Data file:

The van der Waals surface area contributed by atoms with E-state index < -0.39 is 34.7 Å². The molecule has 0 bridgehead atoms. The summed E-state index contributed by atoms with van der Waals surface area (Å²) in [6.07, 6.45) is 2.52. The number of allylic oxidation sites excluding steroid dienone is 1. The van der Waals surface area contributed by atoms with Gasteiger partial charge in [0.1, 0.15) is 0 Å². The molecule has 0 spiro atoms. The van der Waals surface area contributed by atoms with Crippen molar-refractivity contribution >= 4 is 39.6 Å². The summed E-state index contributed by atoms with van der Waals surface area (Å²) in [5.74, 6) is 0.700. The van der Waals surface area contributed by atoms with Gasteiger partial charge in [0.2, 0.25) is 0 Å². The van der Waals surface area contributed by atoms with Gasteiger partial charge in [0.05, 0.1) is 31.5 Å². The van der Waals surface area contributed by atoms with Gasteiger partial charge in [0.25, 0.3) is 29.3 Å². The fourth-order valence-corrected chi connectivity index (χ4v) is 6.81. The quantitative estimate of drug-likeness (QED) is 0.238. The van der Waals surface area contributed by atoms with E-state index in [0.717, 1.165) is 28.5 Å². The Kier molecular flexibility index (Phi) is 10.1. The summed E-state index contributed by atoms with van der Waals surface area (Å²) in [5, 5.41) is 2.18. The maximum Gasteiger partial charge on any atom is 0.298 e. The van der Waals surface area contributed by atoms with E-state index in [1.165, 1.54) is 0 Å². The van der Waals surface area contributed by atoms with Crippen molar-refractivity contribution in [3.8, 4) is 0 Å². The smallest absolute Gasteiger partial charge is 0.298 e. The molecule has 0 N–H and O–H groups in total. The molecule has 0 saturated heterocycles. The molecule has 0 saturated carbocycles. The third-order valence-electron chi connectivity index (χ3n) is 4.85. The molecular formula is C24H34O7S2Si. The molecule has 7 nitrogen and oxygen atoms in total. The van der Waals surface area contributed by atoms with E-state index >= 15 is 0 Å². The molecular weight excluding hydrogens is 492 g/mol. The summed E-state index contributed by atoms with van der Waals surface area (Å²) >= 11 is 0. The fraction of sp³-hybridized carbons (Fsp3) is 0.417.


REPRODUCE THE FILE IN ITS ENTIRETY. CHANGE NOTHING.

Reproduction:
The van der Waals surface area contributed by atoms with E-state index < -0.39 is 34.7 Å². The molecule has 0 bridgehead atoms. The summed E-state index contributed by atoms with van der Waals surface area (Å²) in [6.07, 6.45) is 2.52. The number of allylic oxidation sites excluding steroid dienone is 1. The van der Waals surface area contributed by atoms with Gasteiger partial charge in [0.1, 0.15) is 0 Å². The molecule has 0 spiro atoms. The van der Waals surface area contributed by atoms with Crippen molar-refractivity contribution >= 4 is 39.6 Å². The summed E-state index contributed by atoms with van der Waals surface area (Å²) in [5.74, 6) is 0.700. The van der Waals surface area contributed by atoms with Gasteiger partial charge in [0.2, 0.25) is 0 Å². The van der Waals surface area contributed by atoms with Gasteiger partial charge in [0.05, 0.1) is 31.5 Å². The van der Waals surface area contributed by atoms with Gasteiger partial charge in [0.25, 0.3) is 29.3 Å². The fourth-order valence-corrected chi connectivity index (χ4v) is 6.81. The quantitative estimate of drug-likeness (QED) is 0.238. The van der Waals surface area contributed by atoms with E-state index in [0.717, 1.165) is 28.5 Å². The Kier molecular flexibility index (Phi) is 10.1. The summed E-state index contributed by atoms with van der Waals surface area (Å²) in [5, 5.41) is 2.18. The maximum Gasteiger partial charge on any atom is 0.298 e. The van der Waals surface area contributed by atoms with E-state index in [1.165, 1.54) is 0 Å². The van der Waals surface area contributed by atoms with Crippen molar-refractivity contribution in [3.8, 4) is 0 Å². The smallest absolute Gasteiger partial charge is 0.298 e. The molecule has 0 N–H and O–H groups in total. The molecule has 0 saturated heterocycles. The molecule has 0 saturated carbocycles. The third-order valence-electron chi connectivity index (χ3n) is 4.85. The molecular formula is C24H34O7S2Si. The molecule has 7 nitrogen and oxygen atoms in total. The van der Waals surface area contributed by atoms with E-state index >= 15 is 0 Å². The molecular weight excluding hydrogens is 492 g/mol. The summed E-state index contributed by atoms with van der Waals surface area (Å²) >= 11 is 0. The fraction of sp³-hybridized carbons (Fsp3) is 0.417.